Phase separation of intrinsically disordered proteins is important for the formation of membraneless organelles or biomolecular condensates, which play key roles in the regulation of biochemical processes within cells. In this work, we investigated the phase separation of different sequences of a coarse-grained model for intrinsically disordered proteins and discovered a surprisingly rich phase behavior. We studied both the fraction of total hydrophobic parts and the distribution of hydrophobic parts. Not surprisingly, sequences with larger hydrophobic fractions showed conventional liquid-liquid phase separation. The location of the critical point was systematically influenced by the terminal beads of the sequence due to changes in interfacial composition and tension. For sequences with lower hydrophobicity, we observed not only conventional liquid-liquid phase separation but also re-entrant phase behavior in which the liquid phase density decreases at lower temperatures. For some sequences, we observed the formation of open phases consisting of aggregates, rather than a normal liquid. These aggregates had overall lower densities than the conventional liquid phases and exhibited complex geometries with large interconnected string-like or membrane-like clusters. Our findings suggest that minor alterations in the ordering of residues may lead to large changes in the phase behavior of the protein, a fact of significant potential relevance for biology.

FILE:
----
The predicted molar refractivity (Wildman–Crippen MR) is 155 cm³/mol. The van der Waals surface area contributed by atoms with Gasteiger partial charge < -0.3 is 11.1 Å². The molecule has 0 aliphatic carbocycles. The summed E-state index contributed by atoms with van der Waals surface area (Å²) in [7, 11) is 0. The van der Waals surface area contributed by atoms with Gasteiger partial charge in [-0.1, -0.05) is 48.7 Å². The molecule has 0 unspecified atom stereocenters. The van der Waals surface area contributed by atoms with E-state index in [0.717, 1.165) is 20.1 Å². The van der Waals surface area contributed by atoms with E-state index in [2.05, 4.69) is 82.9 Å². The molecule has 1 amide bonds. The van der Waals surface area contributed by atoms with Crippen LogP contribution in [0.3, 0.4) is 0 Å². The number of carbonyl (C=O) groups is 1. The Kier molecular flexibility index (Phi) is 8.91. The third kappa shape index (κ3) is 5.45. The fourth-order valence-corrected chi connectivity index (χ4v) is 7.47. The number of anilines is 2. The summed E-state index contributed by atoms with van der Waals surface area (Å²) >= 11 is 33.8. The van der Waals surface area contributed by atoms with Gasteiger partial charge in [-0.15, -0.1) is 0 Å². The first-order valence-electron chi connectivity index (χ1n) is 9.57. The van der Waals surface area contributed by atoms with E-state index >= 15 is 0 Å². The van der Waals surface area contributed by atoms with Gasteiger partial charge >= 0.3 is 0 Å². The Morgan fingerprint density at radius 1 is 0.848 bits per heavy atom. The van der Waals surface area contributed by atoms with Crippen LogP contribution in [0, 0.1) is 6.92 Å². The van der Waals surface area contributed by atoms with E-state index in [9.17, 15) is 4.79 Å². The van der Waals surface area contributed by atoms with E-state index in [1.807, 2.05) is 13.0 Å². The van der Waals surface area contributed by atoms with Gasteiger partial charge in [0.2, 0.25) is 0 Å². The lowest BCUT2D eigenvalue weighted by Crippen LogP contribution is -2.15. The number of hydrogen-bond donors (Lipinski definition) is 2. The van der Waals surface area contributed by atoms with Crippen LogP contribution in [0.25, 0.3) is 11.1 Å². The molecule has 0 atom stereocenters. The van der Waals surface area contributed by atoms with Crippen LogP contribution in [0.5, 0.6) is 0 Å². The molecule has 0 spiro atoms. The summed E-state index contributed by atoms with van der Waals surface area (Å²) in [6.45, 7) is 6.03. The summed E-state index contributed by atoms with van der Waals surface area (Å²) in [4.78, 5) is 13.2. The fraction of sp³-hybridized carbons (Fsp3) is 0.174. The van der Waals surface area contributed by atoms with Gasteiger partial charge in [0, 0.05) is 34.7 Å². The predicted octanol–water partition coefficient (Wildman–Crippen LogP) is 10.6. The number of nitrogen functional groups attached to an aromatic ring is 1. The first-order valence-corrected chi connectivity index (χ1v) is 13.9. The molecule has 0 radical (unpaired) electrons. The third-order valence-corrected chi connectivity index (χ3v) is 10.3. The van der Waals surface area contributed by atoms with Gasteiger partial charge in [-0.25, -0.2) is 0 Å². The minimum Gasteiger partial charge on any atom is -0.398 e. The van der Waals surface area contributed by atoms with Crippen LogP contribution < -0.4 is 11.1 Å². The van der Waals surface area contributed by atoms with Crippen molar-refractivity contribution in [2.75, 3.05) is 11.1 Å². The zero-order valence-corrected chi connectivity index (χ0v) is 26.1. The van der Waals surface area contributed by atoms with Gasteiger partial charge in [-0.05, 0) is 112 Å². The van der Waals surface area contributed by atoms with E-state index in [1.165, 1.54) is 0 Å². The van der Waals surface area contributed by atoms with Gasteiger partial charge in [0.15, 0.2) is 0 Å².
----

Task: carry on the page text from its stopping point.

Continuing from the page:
All Science Journal Classification (ASJC) codes
- General Physics and Astronomy
- Physical and Theoretical Chemistry